Krivova, N. A.; Solanki, S. K.; Unruh, Y. C.

2011-02-01

176

Universalist ethics in extraterrestrial encounter  

NASA Astrophysics Data System (ADS)

If humanity encounters an extraterrestrial civilization, or if two extraterrestrial civilizations encounter each other, then the outcome may depend not only on the civilizations' relative strength to destroy each other but also on what ethics are held by one or both civilizations. This paper explores outcomes of encounter scenarios in which one or both civilizations hold a universalist ethical framework. Several outcomes are possible in such scenarios, ranging from one civilization destroying the other to both civilizations racing to be the first to commit suicide. Thus, attention to the ethics of both humanity and extraterrestrials is warranted in human planning for such an encounter. Additionally, the possibility of such an encounter raises profound questions for contemporary human ethics, even if such an encounter never occurs.

Baum, Seth D.

2010-02-01

177

Solar spectral irradiance variation and its impact on earth's atmosphere as observed by SCIAMACHY  

NASA Astrophysics Data System (ADS)

SCIAMACHY is a UV/vis/NIR spectrometer aboard ENVISAT which provides routine observations of ozone and other trace gases in the earth's atmosphere since 2002. Ozone profile data are provided from limb, lunar, and solar occultation observations, while the nadir viewing geometry allows measurements of total ozone columns. For normalizing observed backscattered earth radiances for trace gas retrievals, daily measurements of solar irradiance at moderately high spectral resolution (<1.5 nm) from 230 nm to 2400 nm, with some gaps in the NIR, are made. From the solar observations a Mg II index can be derived that in combination with other satellite data becomes a useful solar UV activity proxy indicator during the satellite era (since 1978). Using solar proxies for faculae brightening and sunspot darkening fitted to SCIAMACHY irradiance time-series a SCIA proxy model has been derived that allows us to describe solar cycle irradiance changes covering several decades. This talk will present highlights from SCIAMACHY solar observations, comparisons with other satellite data, and presents results on solar influence on ozone, i. e. 27 day solar rotation signal in the upper stratosphere and solar cycle effects on polar ozone losses.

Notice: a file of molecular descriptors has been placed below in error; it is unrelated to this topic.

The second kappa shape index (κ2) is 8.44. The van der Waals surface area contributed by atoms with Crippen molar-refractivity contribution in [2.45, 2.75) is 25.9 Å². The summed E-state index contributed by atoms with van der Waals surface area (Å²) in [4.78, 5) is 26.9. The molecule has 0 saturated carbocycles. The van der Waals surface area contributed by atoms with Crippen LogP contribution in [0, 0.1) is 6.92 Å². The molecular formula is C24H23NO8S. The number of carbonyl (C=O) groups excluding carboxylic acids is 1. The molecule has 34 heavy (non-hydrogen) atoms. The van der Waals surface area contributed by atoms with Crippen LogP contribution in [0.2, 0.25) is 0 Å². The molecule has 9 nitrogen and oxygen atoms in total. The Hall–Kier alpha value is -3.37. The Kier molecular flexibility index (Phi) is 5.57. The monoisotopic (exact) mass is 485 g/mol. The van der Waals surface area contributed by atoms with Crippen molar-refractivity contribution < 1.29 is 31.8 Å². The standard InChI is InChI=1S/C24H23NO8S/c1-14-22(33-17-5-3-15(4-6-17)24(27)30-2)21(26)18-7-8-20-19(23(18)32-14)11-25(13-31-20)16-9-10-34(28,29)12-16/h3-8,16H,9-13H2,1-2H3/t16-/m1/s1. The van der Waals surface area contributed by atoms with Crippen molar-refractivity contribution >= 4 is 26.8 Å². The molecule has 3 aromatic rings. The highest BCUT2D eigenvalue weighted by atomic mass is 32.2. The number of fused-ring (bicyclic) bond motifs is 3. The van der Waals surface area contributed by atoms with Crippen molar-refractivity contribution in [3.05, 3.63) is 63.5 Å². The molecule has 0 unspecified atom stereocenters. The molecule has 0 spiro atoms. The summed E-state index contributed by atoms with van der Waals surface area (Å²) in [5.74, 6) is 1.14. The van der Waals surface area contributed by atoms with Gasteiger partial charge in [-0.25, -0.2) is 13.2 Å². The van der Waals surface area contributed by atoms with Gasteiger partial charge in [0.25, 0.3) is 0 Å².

Weber, M.; Pagaran, J.; Burrows, J. P.; Dikty, S.; von Savigny, C.; DeLand, M. T.; Floyd, L. E.; Harder, J. W.; Langematz, U.

2011-12-01

178

Compact Flyeye concentrator with improved irradiance uniformity on solar cell  

NASA Astrophysics Data System (ADS)

A Flyeye concentrator with improved irradiance distribution on the solar cell in a concentrator photovoltaic system is proposed. This Flyeye concentrator is composed of four surfaces: a refractive surface, mirror surface, freeform surface, and transmissive surface. Based on the principles of geometrical optics, the contours of the proposed Flyeye concentrator are calculated according to Fermat's principle, the edge-ray principle, and the ray reversibility principle without solving partial differential equations or using an optimization algorithm, therefore a slope angle control method is used to construct the freeform surface. The solid model is established by applying a symmetry of revolution around the optical axis. Additionally, the optical performance for the Flyeye concentrator is simulated and analyzed by Monte-Carlo method. Results show that the Flyeye concentrator optical efficiency of >96.2% is achievable with 1333× concentration ratio and ±1.3 deg acceptance angle, and 1.3 low aspect ratio (average thickness to entry aperture diameter ratio). Moreover, comparing the Flyeye concentrator specification to that of the Köhler concentrator and the traditional Fresnel-type concentrator, results indicate that this concentrator has the advantages of improved uniformity, reduced thickness, and increased tolerance to the incident sunlight.

Zhuang, Zhenfeng; Yu, Feihong

2013-08-01

179

Solar simulated radiation induced cell death depends on spectral distribution and irradiance but not output delivery.  

PubMed